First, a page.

Face to Face, or FaceBook to FaceBook?

visitationIn today’s technological environment, and perhaps especially as tech-savvy bivocationals ministering to an internet connected world, there is a big temptation to use social media tools as a replacement for face-to-face visitation.  Is this a satisfactory way to minister?  Should we use texting and messaging as our main way to contact people?

In my own church I maintain a website, a Google calendar and a Facebook page.  In addition we use texting and messaging.  But, as my in-laws keep stressing to me (80 years of ministry between the two of them!), you need to get out and meet people.  There are some very practical reasons for this:

  • People find you easier to ignore when you are not standing in front of them.
  • Sadly, people also find it easier to tell you an ‘un-truth’ when you are not looking in their face.
  • People are more likely to have an in-depth conversation when face-to-face.
  • You can ‘read’ a person’s body language and expressions in a way no emoji will ever communicate.  Some one can tell you they are “doing alright” and the look in their eyes can tell you that they are in all actuality hurting.  You’d never get that from a text.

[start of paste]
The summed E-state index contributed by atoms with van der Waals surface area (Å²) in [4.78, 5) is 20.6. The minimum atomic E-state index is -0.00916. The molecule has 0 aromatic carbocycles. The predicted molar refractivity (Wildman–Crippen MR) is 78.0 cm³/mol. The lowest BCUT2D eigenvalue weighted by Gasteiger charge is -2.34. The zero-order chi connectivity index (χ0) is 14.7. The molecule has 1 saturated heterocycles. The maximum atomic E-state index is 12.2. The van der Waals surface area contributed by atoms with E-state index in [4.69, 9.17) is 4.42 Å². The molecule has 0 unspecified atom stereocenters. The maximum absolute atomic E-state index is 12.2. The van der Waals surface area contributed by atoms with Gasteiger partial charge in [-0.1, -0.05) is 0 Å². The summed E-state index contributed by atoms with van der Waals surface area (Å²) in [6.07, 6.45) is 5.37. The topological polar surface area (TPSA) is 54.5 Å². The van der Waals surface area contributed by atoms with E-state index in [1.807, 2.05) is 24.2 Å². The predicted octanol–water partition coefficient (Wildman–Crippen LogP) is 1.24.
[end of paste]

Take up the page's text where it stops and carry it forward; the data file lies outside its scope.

• People appreciate the effort of you visiting with them more than a text, tweet or Facebook message.  It makes more of a positive impression on them.
  • There are many people who do not know how, or who don’t otherwise have the ability to receive social media messages.  This is especially true with our senior citizens.

Social media and other technological communications methods are important, don’t get me wrong.  They can be fast, easy and very accessible. But they simply cannot substitute for talking with people face-to-face.  Technology is best for imparting information rather than having a “heart to heart” conversation.  You can take this as a good thing or a bad thing…bivocational ministers generally operate on tight schedules, so sending a text is easier…but we also have an ability to be flexible and intentional, especially with workplace ministry.

The take away lesson from this is, use social media ministry as a ‘rifle’, not a ‘shotgun’, to target specific purposes and audiences.  But don’t neglect the more traditional ministry of visitation.

“…as they talked and discussed these things with each other, Jesus himself came up and walked along with them.”  Luke 24:15 (NIV)

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